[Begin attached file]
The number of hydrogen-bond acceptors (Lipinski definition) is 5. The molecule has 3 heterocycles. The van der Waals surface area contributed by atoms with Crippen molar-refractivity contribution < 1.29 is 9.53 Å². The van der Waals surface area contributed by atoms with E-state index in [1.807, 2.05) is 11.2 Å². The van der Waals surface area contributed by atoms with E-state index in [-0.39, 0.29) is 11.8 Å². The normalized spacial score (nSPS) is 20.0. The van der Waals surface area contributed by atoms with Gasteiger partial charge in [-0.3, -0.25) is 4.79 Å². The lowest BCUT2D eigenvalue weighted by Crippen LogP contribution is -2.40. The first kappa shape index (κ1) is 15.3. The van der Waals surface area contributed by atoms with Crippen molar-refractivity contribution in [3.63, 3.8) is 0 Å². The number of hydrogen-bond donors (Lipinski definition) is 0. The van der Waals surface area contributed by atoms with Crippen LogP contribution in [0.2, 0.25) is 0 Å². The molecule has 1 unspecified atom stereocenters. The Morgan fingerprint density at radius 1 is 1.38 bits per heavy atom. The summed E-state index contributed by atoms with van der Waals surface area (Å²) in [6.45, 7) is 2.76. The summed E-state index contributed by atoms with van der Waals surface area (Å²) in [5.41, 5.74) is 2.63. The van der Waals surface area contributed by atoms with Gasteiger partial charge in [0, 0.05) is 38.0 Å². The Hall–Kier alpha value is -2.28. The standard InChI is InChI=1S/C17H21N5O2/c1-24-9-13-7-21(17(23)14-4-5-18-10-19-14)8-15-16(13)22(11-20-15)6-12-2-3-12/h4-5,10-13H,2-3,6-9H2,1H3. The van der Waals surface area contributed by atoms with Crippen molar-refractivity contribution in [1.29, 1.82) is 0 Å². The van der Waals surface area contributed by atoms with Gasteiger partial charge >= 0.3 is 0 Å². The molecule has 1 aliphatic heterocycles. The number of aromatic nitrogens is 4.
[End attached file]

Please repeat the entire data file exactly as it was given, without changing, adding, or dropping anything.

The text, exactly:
The number of hydrogen-bond acceptors (Lipinski definition) is 5. The molecule has 3 heterocycles. The van der Waals surface area contributed by atoms with Crippen molar-refractivity contribution < 1.29 is 9.53 Å². The van der Waals surface area contributed by atoms with E-state index in [1.807, 2.05) is 11.2 Å². The van der Waals surface area contributed by atoms with E-state index in [-0.39, 0.29) is 11.8 Å². The normalized spacial score (nSPS) is 20.0. The van der Waals surface area contributed by atoms with Gasteiger partial charge in [-0.3, -0.25) is 4.79 Å². The lowest BCUT2D eigenvalue weighted by Crippen LogP contribution is -2.40. The first kappa shape index (κ1) is 15.3. The van der Waals surface area contributed by atoms with Crippen molar-refractivity contribution in [3.63, 3.8) is 0 Å². The number of hydrogen-bond donors (Lipinski definition) is 0. The van der Waals surface area contributed by atoms with Crippen LogP contribution in [0.2, 0.25) is 0 Å². The molecule has 1 unspecified atom stereocenters. The Morgan fingerprint density at radius 1 is 1.38 bits per heavy atom. The summed E-state index contributed by atoms with van der Waals surface area (Å²) in [6.45, 7) is 2.76. The summed E-state index contributed by atoms with van der Waals surface area (Å²) in [5.41, 5.74) is 2.63. The van der Waals surface area contributed by atoms with Gasteiger partial charge in [0, 0.05) is 38.0 Å². The Hall–Kier alpha value is -2.28. The standard InChI is InChI=1S/C17H21N5O2/c1-24-9-13-7-21(17(23)14-4-5-18-10-19-14)8-15-16(13)22(11-20-15)6-12-2-3-12/h4-5,10-13H,2-3,6-9H2,1H3. The van der Waals surface area contributed by atoms with Crippen molar-refractivity contribution in [1.29, 1.82) is 0 Å². The van der Waals surface area contributed by atoms with Gasteiger partial charge >= 0.3 is 0 Å². The molecule has 1 aliphatic heterocycles. The number of aromatic nitrogens is 4.